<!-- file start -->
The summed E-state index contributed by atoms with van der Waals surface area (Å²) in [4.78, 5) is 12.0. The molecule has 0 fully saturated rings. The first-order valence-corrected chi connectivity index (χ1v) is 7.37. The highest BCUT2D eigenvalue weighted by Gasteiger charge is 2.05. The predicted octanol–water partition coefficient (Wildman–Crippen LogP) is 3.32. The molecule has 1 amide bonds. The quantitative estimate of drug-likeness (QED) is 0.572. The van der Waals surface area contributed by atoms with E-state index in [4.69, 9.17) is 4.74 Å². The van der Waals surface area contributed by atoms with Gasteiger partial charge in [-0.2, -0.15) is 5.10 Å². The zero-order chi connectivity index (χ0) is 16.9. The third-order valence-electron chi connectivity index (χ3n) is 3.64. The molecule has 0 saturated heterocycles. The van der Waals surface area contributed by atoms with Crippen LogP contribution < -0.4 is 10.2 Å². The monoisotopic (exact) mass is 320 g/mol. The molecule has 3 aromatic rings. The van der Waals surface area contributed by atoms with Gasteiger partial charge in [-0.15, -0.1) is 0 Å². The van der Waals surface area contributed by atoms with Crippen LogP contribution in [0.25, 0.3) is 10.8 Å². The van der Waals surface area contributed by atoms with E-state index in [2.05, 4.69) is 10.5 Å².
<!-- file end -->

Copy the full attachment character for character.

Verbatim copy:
The summed E-state index contributed by atoms with van der Waals surface area (Å²) in [4.78, 5) is 12.0. The molecule has 0 fully saturated rings. The first-order valence-corrected chi connectivity index (χ1v) is 7.37. The highest BCUT2D eigenvalue weighted by Gasteiger charge is 2.05. The predicted octanol–water partition coefficient (Wildman–Crippen LogP) is 3.32. The molecule has 1 amide bonds. The quantitative estimate of drug-likeness (QED) is 0.572. The van der Waals surface area contributed by atoms with E-state index in [4.69, 9.17) is 4.74 Å². The van der Waals surface area contributed by atoms with Gasteiger partial charge in [-0.2, -0.15) is 5.10 Å². The zero-order chi connectivity index (χ0) is 16.9. The third-order valence-electron chi connectivity index (χ3n) is 3.64. The molecule has 0 saturated heterocycles. The van der Waals surface area contributed by atoms with Crippen LogP contribution < -0.4 is 10.2 Å². The monoisotopic (exact) mass is 320 g/mol. The molecule has 3 aromatic rings. The van der Waals surface area contributed by atoms with Gasteiger partial charge in [-0.15, -0.1) is 0 Å². The van der Waals surface area contributed by atoms with Crippen LogP contribution in [0.25, 0.3) is 10.8 Å². The van der Waals surface area contributed by atoms with E-state index in [2.05, 4.69) is 10.5 Å².